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'A transformational experience': Effingham CEO program nurtures young entrepreneurs

EFFINGHAM — Students from the Effingham County CEO class may be young, but they know how to run a business.

The Effingham County Creating Entrepreneurial Opportunities class, or CEO for short, is in its fourth year and has been successful and challenging, said Craig Lindvahl, teacher of the CEO program.

“This is a transformational experience for everybody: for the kids, their parents and the businesses. It’s a remarkable experience,” Lindvahl said. “I have heard that these kids get a 20-year head start on their lives because of this class.”

Select junior and senior students from six high schools in Effingham County are chosen for the year-long CEO class. During the course, students have the opportunity to develop their own product and work with different businesses.

Lindvahl said student who want to enroll in the class have to go through an application process. Students have to write an essay and submit letters of recommendation.

“The selection committee is trying to find the right kids who would benefit the most from the experience,” Lindvahl said.

The CEO class normally has 20 to 25 students enrolled each year and is funded by 50 to 60 business investors who each contribute $1,000 to the program, he said.

According to Lindvahl, the purpose of the program is to teach students how to deal with failure and success and to give them the skills they need to thrive in the world.

“There is a growing disconnect between the world inside of school and outside of school. Kids learn differently, they think differently and we can no longer pretend that the world is like it was. So we need to give kids the kind of skills that will enable them to deal with change,” Lindvahl said.

One of the students who has the skill set to deal with change and manage success is Taylor Fatheree.

Fatheree, a senior at Effingham High School, developed a free cellphone application called Hearts Mobile. The app provides information, scores and photos of Effingham High School sports.

Fatheree said since he launched Hearts Mobile on Jan. 6, the app has had 4,000 downloads in 31 states and 10 countries.

“I think for people around here it gives them information on the spot. Most people these days don’t want to wait for anything, they want something right now. This is something no one else around here has done,” Fatheree said. “And I think for the people outside of Effingham it is a way to tie back into the community and see how their team is doing.”

Fatheree said after he graduates from high school he plans to go to college in a different state, which will make running his business difficult. However, Fatheree said he has a solution to continue his business: hire someone else to run it.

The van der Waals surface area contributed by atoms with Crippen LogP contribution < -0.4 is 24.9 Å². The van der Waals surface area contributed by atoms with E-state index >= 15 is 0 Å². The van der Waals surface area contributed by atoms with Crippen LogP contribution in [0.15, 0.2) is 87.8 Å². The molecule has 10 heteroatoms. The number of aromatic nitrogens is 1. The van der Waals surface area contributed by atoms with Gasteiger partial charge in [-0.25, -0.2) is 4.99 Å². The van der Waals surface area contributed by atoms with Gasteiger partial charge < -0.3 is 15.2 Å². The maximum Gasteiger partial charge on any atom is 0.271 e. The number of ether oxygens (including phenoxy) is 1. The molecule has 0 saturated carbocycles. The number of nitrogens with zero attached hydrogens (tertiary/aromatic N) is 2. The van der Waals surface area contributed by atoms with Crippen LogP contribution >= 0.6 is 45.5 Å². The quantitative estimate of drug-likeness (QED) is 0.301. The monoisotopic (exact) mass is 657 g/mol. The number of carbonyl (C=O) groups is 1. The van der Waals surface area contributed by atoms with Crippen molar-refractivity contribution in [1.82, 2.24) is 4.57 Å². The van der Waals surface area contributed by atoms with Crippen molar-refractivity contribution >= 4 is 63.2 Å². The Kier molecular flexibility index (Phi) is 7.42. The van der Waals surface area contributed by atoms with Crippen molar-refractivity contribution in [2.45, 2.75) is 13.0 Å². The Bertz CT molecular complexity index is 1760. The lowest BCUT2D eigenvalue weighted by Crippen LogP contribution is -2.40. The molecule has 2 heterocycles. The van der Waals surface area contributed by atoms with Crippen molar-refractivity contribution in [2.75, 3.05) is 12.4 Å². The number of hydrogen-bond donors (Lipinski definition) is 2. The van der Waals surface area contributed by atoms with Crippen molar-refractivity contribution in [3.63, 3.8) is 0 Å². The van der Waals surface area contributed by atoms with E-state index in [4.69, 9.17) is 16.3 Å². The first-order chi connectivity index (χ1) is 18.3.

“To run the site you have to be at the games, so we have talked about hiring people on or selling it down the road. We will figure that out when we get there,” Fatheree said.

According to Fatheree, plans for the future of his app include adding a wider variety of sports and focusing more on basketball and football.

Another student who knows how to balance high school and a business is Katie Whightsel.

Whightsel, a senior at St. Anthony High School in Effingham, cultivated her own aroma therapy dog toy called Rosie’s Remedy, which is named after her dog.

The product has buck weed and lavender essential oils in it, which Whightsel said relaxes the canine.

“The dog plays with the toy and it releases the scent. It’s just to calm your dog down and relax them,” she said.

Whightsel said she formed the idea for her product at the veterinary clinic she works at. Rosie’s Remedy only takes Whightsel about five to seven minutes to make and she sold more than 40 dog toys in two hours at the CEO Tradeshow on May 7.

Whightsel said she plans on going to college in Missouri and wants to continue her business while she is there.

“Eventually I would like to have it were I can hire people to put the product together and I would just oversee the project,” Whightsel said.

Even though he is no longer in high school, Brandon Hemmen still plans on continuing his business, which he founded while in the CEO class.

Hemmen, just graduated from Teutopolis High School, and said he feels confident that he can still sell his product when he attends Kaskaskia College in the fall.

During the CEO class, Hemmen came up with a product called the Man Closet, which holds hunting equipment and clothes.

“It keeps your gear together without losing any of it and it’s very efficient,” Hemmen said. “It’s kind of like a man cave, but a miniature one. It just helps the hunter out that much more.”

Hemmen said he came up with the idea for his product when he was searching for his hunting gear in his basement and found that it was not organized properly, so he wanted to make a product that would help keep all his hunting gear in one place.

There are two versions of the 7-foot-tall Man Closet: The smaller version is $380 and the other is $490 because it has more shelf space, he said.

Hemmen said he has only sold five Man Closets so far but plans on selling more in the future by pitching his product to different businesses.

“I think this is one of the first of its kind and when it gets out there they will buy it. Which is a plus for me,” Hemmen said.

Fatheree, Whightsel and Hemmen, among many other students, have all had a jump start on their business careers at an early age thanks to the CEO class.

Students who want to learn more about enrolling in the CEO class can go to www.

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